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Self-reflection as a tool for personal Growth.

Self-reflection as a tool for personal growth

The power to personally develop over time is inside of every one of us.

Understanding your contributions and engagement in different aspects of your life is essential to bring clarity to your learning, leading to your personal growth. How do you do that? With Self-reflection.

What is self-reflection?

Self-reflection is an excellent free tool we can use every time we want.

Self-reflection allows you to look back as an observer of your life and reflect on what happened, how it happened, why it happened, and what you can learn from that. In other words, self-reflection is a way to assess yourself. This ability to be your own viewer, reflect, and acknowledge your successes and mistakes, creates insights and future learning pathways.

It is like being a spectator at the cinema, and the film is a slice of your life's story. You see the movie carefully and evaluate what that brings to you if there's a lesson to be learned or appreciated.

For most of us, life lessons don't happen at the moment. Life lessons are apprehended when we take time to look back and self-reflect.

Self-reflection can be painful and difficult sometimes, as it allows us to sit with discomfort while facing our missteps, our false assumptions about a situation or someone, our fears or disappointments. That's all common and normal. We are all imperfect beings. Please, give the space to open up for yourself and sit with those feelings, witnessing them with self-compassion, without trying to fix or ruminate about them. The intention here is to replicate in our mind those rough moments, not with an overcritical or a hubris view, but being curious about our mistakes and investigate how we can turn them into gifts and opportunities in the context of personal learning.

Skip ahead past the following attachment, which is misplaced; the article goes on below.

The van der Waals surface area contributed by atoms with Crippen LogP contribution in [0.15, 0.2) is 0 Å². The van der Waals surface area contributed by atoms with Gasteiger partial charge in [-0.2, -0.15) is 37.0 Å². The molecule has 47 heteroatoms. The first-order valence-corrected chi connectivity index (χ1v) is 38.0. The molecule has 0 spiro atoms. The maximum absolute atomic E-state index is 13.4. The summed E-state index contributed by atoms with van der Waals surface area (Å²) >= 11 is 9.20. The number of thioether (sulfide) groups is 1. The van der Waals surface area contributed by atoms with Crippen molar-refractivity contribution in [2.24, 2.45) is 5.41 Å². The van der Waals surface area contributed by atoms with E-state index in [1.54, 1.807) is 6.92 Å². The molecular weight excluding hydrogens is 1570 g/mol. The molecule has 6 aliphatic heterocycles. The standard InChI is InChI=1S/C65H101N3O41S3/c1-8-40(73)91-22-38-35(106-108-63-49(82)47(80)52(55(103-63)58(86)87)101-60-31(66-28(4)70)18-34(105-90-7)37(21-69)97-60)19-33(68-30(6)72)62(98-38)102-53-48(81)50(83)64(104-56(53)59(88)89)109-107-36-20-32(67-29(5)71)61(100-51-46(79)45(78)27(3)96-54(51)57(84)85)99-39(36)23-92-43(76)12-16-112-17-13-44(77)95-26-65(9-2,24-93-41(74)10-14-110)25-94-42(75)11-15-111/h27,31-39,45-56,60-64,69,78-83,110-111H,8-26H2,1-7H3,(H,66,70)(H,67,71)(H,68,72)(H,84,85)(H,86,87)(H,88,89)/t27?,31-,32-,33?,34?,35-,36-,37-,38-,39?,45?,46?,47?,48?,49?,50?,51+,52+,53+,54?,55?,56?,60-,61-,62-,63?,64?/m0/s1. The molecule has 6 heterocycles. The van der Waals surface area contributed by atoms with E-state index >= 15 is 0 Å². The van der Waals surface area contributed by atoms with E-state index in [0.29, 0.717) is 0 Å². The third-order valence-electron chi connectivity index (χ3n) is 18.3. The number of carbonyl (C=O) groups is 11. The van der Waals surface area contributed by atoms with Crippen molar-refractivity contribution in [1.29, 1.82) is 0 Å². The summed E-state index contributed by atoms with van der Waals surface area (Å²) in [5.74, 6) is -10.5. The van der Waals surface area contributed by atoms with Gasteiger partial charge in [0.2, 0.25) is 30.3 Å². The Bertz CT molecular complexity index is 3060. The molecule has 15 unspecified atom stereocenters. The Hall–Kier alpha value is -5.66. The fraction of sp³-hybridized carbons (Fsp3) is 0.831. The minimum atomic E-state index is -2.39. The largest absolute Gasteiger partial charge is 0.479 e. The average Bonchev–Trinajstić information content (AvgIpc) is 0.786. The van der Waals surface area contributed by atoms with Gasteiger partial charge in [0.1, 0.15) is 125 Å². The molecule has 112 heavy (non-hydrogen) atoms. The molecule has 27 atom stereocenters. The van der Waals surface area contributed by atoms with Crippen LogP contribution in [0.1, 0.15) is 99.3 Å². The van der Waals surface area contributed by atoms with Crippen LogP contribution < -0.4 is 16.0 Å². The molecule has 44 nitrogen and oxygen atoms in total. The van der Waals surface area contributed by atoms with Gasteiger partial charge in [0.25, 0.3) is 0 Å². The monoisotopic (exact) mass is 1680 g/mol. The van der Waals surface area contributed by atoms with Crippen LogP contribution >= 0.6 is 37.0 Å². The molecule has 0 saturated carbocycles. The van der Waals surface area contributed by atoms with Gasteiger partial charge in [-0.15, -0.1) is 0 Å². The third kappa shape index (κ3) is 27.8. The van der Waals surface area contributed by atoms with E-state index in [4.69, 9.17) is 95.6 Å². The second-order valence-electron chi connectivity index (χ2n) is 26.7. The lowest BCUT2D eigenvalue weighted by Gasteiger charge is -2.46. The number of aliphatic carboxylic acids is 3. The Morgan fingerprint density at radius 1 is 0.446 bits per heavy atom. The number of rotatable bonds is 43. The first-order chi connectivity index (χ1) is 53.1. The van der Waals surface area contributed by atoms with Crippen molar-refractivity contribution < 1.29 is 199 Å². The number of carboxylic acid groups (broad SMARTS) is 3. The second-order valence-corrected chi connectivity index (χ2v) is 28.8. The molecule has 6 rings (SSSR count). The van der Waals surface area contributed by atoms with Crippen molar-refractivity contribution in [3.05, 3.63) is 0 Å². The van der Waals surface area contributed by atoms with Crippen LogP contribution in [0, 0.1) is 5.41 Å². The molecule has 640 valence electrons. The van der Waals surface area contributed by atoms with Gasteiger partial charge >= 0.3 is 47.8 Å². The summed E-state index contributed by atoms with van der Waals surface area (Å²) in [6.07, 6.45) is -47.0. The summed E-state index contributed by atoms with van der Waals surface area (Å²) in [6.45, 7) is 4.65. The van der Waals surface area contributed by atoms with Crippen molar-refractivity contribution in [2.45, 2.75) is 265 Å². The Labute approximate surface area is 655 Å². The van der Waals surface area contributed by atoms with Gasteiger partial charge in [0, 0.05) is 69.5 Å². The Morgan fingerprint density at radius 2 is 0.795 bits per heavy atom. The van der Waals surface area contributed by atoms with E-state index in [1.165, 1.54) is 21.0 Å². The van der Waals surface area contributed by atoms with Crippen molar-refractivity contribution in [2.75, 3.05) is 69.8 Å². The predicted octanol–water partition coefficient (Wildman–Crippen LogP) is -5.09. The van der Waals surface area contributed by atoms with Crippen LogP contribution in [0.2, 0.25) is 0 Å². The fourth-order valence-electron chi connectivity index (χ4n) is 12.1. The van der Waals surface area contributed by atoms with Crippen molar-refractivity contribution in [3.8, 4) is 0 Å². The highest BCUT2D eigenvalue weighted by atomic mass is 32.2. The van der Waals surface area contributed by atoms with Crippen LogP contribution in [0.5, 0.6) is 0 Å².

How can self-reflection shape your personal growth?

The high impact of self-reflection in your personal growth comes from:

  1. Creating Learning Pathways.

  2. Challenging your beliefs, assumptions, and behavior.

  3. Giving meaning to your decisions, better planning, and subsequent higher self-efficacy.

  4. Social Component:

-Impact on yourself and others

-Self-care. You know where you want to be in your life.

-Self-trust and being grateful.

5. Celebrating!

Let’s explore:

1. Creating Learning Pathways.

Self-reflection is a critical component of learning.

A careful and curious examination of a specific moment of your life helps you to acknowledge missteps or mistakes, getting to the bottom of the topic in question.

It takes your responsibility into account in a situation's outcome, facilitating the internalization of important information. You learn what you might need to change, how you want to do it, and why you want to do it. You can then detect a similar life's circumstance in the future, avoiding the same mistake to occur again.

The insights that self-reflection brings promotes change and individual growth. It increases knowledge and enhances your ability to search, settle, and interconnect new personal skills.

2. Challenging your beliefs, assumptions, and behavior.

When you take time to self-reflect, questioning the reason behind a specific behavior gives you awareness of your beliefs and assumptions. Challenging our established patterns of thinking opens your mindset towards new perspectives and strategies to handle certain things in your life.